* “Dry bulk ships are spending a lot more time waiting outside of ports, both because there are so many ships and also due to the new (pandemic-led) quarantine measures around the world,” said Emily Stausboll, shipping analyst at BIMCO, that adding various economic stimulus measures are also helping dry bulk demand. Reference


Another cyber attack challenges CMA CGM

21 Sep. 2021
CMA CGM has suffered another cyber attack in less than one year from the previous security breach, which hit the company’s peripheral servers and caused severe challenges in its Information Technology (IT) infrastructures.

CMA CGM Samson / Source:

The French shipping group has announced that a leak of data on limited customer information (first and last names, employer, position, email address and phone number) has been detected during its surveillance operations on the company’s Application Programming Interfaces (APIs).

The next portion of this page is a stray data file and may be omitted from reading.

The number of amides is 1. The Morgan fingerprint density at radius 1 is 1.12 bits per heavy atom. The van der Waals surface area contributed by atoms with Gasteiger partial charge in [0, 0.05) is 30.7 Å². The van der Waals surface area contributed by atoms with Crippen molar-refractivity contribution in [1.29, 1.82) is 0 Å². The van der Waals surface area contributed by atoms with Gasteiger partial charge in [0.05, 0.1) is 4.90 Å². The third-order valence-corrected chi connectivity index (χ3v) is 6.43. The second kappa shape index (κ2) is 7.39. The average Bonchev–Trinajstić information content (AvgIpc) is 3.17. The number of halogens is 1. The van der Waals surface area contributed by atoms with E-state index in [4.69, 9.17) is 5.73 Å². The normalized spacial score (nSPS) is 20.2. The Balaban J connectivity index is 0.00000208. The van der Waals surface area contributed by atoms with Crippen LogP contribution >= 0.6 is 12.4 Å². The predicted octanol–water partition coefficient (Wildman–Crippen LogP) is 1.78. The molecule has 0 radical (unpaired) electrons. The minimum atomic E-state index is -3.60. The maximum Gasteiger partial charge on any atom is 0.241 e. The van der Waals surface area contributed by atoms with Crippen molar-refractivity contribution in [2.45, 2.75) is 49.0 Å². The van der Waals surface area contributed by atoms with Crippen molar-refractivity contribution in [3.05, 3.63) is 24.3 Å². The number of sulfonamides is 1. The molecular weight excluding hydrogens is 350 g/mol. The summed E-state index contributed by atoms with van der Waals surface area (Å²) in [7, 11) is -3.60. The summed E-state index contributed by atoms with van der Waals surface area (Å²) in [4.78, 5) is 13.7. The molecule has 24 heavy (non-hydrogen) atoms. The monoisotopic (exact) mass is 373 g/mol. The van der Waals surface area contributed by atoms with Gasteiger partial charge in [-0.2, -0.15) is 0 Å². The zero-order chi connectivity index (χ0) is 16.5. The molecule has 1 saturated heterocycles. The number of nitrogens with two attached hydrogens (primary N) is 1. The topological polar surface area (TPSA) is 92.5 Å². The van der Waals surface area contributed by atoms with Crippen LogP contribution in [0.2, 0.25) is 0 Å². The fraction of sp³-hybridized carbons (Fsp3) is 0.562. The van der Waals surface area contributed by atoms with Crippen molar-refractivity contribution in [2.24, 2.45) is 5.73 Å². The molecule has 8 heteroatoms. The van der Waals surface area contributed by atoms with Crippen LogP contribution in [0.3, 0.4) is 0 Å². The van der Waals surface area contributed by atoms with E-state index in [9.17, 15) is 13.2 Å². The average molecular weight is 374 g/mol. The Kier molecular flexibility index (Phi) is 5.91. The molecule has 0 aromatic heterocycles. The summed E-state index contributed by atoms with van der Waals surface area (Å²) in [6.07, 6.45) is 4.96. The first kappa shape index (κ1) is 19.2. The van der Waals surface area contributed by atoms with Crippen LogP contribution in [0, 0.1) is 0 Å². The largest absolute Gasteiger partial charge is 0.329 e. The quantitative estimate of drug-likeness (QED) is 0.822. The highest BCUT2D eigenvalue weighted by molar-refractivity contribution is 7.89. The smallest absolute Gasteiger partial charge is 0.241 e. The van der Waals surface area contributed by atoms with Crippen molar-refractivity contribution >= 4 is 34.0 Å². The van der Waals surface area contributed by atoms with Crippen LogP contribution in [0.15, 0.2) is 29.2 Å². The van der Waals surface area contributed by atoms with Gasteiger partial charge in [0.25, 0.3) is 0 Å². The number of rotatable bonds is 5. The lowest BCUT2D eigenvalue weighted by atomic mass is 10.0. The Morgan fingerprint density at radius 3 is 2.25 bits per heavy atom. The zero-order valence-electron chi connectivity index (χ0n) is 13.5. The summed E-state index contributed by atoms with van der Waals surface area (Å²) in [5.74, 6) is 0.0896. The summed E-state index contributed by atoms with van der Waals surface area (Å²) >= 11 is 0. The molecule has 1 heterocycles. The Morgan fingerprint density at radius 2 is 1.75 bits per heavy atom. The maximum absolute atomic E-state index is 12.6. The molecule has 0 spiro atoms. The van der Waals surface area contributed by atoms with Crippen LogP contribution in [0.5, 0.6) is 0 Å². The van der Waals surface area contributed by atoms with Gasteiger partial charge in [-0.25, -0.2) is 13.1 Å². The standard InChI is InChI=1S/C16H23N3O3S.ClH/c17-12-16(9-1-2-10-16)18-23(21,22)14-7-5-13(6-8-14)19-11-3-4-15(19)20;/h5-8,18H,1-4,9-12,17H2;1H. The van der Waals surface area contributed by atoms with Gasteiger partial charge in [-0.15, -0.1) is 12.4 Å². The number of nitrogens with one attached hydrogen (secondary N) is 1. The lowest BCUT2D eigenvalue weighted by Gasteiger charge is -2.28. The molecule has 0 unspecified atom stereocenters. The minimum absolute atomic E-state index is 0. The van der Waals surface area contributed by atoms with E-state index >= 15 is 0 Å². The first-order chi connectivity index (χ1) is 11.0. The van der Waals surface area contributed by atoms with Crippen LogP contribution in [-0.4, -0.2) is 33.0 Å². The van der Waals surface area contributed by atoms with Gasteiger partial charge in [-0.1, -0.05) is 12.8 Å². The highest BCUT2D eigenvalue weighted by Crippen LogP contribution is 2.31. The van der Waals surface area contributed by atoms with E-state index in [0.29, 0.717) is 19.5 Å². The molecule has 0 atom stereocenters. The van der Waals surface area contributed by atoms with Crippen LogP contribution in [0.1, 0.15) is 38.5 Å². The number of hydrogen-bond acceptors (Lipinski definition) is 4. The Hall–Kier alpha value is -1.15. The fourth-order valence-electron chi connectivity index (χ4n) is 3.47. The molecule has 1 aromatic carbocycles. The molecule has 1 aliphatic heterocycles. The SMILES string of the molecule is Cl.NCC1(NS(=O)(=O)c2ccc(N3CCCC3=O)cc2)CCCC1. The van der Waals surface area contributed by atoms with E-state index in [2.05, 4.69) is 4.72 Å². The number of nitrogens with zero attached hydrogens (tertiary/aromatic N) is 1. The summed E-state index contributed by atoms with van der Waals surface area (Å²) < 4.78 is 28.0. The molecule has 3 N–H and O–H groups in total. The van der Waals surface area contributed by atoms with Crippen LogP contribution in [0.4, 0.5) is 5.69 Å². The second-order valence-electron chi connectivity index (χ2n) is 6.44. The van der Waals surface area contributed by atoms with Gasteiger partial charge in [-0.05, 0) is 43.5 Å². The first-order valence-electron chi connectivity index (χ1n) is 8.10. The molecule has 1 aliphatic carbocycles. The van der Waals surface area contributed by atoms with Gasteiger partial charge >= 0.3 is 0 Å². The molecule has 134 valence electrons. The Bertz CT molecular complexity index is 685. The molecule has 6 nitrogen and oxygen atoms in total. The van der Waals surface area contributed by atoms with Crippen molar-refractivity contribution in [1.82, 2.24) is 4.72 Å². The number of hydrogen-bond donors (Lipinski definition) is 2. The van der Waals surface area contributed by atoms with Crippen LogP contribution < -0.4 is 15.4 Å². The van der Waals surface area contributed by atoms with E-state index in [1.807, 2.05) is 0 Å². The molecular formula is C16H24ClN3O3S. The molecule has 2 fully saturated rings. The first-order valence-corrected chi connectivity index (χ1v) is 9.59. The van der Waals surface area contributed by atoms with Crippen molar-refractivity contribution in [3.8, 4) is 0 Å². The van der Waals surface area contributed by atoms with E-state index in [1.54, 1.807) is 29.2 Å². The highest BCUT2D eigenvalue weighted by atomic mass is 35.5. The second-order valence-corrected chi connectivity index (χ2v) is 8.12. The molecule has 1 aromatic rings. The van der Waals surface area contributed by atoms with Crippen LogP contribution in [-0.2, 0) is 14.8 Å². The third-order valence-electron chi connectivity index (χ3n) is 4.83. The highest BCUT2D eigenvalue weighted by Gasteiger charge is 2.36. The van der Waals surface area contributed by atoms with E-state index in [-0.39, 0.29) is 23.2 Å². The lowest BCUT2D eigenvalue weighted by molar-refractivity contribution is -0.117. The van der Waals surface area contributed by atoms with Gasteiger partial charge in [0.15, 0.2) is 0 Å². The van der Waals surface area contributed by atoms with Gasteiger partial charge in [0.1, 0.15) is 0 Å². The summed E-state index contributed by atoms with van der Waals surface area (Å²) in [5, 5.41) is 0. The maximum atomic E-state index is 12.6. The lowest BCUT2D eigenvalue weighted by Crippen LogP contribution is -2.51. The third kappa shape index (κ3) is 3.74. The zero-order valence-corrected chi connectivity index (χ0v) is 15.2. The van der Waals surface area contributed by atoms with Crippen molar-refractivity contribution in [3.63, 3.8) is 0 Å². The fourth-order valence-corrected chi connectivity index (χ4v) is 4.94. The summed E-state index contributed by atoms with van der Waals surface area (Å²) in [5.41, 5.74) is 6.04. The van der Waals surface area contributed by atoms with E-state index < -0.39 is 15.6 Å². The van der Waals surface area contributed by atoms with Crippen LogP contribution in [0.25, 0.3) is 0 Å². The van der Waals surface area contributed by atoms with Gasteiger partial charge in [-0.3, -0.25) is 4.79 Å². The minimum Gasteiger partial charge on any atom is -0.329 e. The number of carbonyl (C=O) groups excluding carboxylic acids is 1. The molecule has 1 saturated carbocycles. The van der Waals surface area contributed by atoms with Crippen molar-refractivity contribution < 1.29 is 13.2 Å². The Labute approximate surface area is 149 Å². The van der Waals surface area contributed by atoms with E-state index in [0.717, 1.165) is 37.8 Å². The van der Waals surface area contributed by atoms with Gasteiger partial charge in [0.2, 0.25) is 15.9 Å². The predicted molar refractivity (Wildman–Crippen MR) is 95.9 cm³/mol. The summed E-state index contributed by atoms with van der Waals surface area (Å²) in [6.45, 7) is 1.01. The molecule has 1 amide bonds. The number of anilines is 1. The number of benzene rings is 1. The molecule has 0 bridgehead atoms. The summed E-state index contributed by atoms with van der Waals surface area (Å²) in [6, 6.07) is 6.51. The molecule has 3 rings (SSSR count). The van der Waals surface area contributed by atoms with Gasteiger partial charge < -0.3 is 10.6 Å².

“Our IT teams have immediately developed and installed security patches,” said CMA CGM in its announcement.

Cyber attacks are evolving into one of the most dangerous threats of the industry. Reference


India as chair of United Nations Security Council creates record of sorts

20 Sep. 2021
After a decade India become a non-permanent member of the United Nations Security Council for 2021-22 by securing a record 184 votes from a maximum of 193 countries. This is the eighth time India has been part of the highest decision-making body at the UN. While its the 75th year of the UN, this year also coincides with India’s 75th year of independence.